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Invoking the Thirteen Attributes

Ki Tisa (Exodus 30:11-34:35 )

by Rabbi Zev Leff

Following God's promise not to destroy the Jewish people, after the sin of the Golden Calf, Moses requested that God make known to him the qualities of Divine mercy. In response, God showed Moses a prophetic vision, in which He was wrapped in a Tallit as a communal prayer leader, while reciting the Thirteen Attributes of Divine Mercy (Talmud, Rosh Hashana 17b). God informed Moses that whenever the Jewish people sin in the future, they should recite the Thirteen Attributes, and He will forgive them. Moses subsequently employed the Thirteen Attributes during the second and third 40-day periods on Mount Sinai, which culminated with the atonement on Yom Kippur.

Rabbi Yehudah in the Talmud adds that a covenant exists concerning these Thirteen Attributes, guaranteeing their effectiveness forever. The Brisker Rav explains that all the mercy that the Jewish people would require until the final redemption was, as it were, deposited into an account at that time, to be withdrawn when necessary. Today, writes Rabbeinu Bachaye, we are without the Holy Temple, without a High Priest, and without the sacrifices to aid in atoning for our sins. All that is left is the ability to invoke these Thirteen Attributes of Divine Mercy in our prayers. Though we do not understand the true nature of these terms, and we lack the perception of how they affect the Heavenly realms, still they remain the key with which to open the gates of mercy in every generation for both the community and the individual.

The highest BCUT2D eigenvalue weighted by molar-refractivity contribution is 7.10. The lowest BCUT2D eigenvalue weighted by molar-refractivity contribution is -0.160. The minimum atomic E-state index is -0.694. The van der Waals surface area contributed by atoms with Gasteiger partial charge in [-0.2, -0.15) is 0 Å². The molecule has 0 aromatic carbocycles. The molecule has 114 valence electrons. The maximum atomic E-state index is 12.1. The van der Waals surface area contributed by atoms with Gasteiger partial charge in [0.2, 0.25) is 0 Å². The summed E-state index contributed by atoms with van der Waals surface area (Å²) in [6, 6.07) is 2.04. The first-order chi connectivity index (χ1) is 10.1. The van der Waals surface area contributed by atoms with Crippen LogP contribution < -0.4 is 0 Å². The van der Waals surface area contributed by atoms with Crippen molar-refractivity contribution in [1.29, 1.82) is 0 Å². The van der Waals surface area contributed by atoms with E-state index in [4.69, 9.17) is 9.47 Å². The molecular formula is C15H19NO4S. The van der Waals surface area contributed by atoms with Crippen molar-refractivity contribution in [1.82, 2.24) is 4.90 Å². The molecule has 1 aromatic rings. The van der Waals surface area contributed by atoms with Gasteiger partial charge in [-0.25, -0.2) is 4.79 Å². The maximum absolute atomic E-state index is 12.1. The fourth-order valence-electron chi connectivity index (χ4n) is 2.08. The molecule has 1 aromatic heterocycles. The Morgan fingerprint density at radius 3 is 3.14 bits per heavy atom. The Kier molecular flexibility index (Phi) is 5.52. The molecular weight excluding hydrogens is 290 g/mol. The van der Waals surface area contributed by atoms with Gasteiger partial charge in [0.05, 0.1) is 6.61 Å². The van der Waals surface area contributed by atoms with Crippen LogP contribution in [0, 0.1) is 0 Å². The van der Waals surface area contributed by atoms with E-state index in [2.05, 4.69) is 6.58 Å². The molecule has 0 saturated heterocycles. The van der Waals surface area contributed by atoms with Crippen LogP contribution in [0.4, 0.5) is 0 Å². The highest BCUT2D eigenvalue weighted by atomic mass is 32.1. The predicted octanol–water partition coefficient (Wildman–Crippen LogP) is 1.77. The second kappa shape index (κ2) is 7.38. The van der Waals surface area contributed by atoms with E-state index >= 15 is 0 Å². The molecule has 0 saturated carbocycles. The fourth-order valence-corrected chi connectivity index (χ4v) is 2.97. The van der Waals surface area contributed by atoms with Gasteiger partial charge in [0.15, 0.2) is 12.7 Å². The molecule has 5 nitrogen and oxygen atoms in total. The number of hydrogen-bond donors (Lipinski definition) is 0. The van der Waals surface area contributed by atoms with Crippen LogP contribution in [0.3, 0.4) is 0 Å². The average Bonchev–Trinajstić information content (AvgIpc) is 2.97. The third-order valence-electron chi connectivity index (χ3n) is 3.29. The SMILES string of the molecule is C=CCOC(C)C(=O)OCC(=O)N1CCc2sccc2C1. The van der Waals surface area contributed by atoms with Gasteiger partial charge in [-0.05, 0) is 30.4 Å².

There are two basic opinions as to how the Thirteen Attributes work. According to some commentators (Tzror Hamor, Reishis Chochmah and Alshich), the mere recitation of these attributes is not enough. One must accompany their recitation with action by emulating these attributes in his relationships with his fellow man. (Rabbi Moses Cordevero in the first chapter of Tomer Devorah gives guidance as to how to integrate these attributes into one's interpersonal relationships.) For this reason, says the Ma'or Vashemesh, these Divine attributes are only recited in a minyan. It is difficult for any one individual to embody and apply all of these attributes in his personal life. However, among a congregation, all of the attributes can be found.

The prophetic vision of God wrapped in a Tallit relates to this need to emulate His Attributes by reminding us of our obligation to perform all the Mitzvot. The Tallit hints to the fact that one must clothe himself in these attributes and not merely recite them.

Ibn Ezra asks why we wear a large Tallit only during prayer (while otherwise we wear a small fringed garment underneath our shirt). Would it not be more logical to wear a reminder of God's Mitzvot when engaged in our mundane pursuits? The wearing of a Tallit addresses the danger that one will mistakenly think that the words of prayer are enough to effect Divine mercy. The Tallit reminds us that lip service alone is not effective. One must live and fulfill that which his prayers represent.

The second line of opinion (Tzedah Laderech and Bnei Yissachar) views recitation of the Thirteen Divine Attributes as effective by itself. They point to the fact that the first three attributes, according to many opinions, are proper names of God which do not lend themselves to emulation.